Additionally, take an opportunity to consider whether your school's Term system has changed over time. For example, do you currently use Semesters, but years ago graded on Trimesters? You may need Veracross to configure older Grading Period Group(s) for older terms if not already configured.
For all configuration steps, please work closely with your Implementation Manager/Account Manager if you have any questions.
Historic Grades Data import
Data Step 1: Import Classes
After review and confirmation that each of the above configuration are in place, Import historic Classes.
After import, you may use the "Find Classes" query to find and classes that you've imported. Use the "School Year", "Input User" and "Input Date" fields in the Find Classes query in order to verify you're looking at the correct imported classes. Especially look at the grading period group field. This must be set correctly in order to guarantee fidelity in the grades import (see Data Step 3 below).
Classes require unique IDs per school year. Besides that restriction, the configuration of classes is up to you. Here are a few best practices tips for historic class imports:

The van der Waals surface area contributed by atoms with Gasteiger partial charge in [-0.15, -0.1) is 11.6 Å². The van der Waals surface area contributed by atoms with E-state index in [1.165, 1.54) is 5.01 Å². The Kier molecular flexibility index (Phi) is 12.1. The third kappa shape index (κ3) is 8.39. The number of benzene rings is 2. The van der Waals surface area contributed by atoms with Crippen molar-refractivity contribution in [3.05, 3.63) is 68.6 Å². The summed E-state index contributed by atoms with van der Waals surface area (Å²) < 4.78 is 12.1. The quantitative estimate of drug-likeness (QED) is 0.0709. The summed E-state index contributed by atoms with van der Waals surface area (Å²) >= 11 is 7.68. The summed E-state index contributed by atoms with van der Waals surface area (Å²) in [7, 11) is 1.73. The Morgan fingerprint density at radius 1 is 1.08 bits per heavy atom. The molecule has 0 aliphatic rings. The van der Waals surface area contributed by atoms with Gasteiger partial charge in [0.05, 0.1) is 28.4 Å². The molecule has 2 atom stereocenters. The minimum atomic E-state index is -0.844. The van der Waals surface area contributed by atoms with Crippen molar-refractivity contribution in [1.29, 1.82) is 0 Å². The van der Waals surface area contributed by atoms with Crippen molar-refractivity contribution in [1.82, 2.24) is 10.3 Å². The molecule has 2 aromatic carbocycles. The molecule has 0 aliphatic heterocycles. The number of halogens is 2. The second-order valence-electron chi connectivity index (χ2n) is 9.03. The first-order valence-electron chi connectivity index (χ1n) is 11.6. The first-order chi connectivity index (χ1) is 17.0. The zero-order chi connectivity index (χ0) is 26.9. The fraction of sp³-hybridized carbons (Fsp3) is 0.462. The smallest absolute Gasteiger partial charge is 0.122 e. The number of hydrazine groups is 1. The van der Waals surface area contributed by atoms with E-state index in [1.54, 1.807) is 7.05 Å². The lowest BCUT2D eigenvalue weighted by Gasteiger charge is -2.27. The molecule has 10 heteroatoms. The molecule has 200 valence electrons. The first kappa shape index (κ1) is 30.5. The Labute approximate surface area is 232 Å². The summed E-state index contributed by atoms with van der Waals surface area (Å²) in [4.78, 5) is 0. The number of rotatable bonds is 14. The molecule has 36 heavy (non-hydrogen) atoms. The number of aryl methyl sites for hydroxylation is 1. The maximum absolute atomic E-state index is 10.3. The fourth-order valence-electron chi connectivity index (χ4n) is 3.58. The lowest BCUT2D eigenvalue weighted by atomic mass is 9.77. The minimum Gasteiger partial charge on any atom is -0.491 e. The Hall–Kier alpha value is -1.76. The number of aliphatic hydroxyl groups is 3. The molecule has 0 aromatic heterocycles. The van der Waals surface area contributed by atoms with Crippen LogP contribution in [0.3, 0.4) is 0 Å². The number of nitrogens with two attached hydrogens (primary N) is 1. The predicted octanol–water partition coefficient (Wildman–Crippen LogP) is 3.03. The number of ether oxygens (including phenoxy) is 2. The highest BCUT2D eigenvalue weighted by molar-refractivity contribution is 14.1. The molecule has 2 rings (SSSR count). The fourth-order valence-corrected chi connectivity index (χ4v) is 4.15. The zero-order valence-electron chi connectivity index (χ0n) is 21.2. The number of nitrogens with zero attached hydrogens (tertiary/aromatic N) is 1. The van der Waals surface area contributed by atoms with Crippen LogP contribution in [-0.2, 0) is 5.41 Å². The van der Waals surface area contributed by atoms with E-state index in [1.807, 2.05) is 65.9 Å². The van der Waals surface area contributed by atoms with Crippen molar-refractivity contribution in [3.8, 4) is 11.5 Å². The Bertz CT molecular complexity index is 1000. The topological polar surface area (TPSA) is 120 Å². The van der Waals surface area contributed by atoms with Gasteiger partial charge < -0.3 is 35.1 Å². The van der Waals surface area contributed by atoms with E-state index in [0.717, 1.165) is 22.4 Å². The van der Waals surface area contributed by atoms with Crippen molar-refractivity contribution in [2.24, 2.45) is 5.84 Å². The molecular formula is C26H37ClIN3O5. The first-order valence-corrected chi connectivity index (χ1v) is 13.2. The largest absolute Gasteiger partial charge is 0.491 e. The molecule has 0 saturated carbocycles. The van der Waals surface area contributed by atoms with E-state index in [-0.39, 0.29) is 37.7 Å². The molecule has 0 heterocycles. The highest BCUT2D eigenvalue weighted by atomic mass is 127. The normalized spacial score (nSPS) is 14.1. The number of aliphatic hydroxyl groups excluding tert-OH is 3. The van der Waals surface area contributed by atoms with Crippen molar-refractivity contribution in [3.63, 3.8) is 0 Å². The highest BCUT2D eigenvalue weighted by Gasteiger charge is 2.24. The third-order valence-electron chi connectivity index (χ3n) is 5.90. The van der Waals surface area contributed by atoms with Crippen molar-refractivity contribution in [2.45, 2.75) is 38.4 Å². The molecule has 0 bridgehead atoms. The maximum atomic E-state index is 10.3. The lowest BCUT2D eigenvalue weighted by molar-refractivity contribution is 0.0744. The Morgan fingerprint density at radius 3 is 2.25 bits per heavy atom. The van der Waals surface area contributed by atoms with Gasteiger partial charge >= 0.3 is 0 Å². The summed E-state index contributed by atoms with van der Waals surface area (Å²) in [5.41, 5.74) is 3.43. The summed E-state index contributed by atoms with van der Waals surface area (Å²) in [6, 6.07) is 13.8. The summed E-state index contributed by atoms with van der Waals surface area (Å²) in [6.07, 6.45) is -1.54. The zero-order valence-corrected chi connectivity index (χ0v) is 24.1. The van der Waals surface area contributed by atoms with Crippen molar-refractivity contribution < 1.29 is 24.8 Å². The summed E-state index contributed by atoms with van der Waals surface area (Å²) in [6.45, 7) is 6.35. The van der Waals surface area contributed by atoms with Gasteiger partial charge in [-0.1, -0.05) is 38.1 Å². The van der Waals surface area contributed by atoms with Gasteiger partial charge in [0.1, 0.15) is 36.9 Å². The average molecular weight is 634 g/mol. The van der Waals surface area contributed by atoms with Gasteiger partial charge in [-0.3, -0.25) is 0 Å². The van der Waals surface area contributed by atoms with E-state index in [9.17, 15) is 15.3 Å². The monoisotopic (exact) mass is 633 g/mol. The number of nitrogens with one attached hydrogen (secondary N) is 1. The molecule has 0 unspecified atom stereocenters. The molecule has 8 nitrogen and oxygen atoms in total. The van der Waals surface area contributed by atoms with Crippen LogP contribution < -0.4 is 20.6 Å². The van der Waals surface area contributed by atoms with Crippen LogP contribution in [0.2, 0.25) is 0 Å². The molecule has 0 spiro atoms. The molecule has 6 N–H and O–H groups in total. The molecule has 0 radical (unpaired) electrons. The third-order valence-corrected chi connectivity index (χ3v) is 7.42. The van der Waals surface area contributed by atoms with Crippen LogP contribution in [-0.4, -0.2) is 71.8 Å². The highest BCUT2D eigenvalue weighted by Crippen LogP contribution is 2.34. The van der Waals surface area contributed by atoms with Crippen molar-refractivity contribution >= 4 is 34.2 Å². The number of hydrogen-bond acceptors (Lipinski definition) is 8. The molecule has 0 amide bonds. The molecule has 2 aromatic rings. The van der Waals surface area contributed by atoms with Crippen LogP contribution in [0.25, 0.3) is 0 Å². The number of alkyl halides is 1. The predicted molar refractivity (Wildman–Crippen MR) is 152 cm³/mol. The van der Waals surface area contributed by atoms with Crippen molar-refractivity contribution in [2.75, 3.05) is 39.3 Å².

Tip 1: Teacher necessary? Although it's possible to connect the teacher to a class, it's typically not necessary to identify historic teachers in order to produce a transcript. Furthermore, teacher history might not be available for your historic grades data. Use your judgement whether historic class Teacher data will be important. If not, consider importing only one Class per Course. Example: in 2015 although there may have actually been 4 sections of English 9, you probably only need to create one Class of 2015 English 9 for the purposes of this import process, without a teacher specified. This way the distinct section rosters will no longer be distinct; is it important to have accurate Rosters? If yes, be sure to import many Classes for each Course rather than just one Class.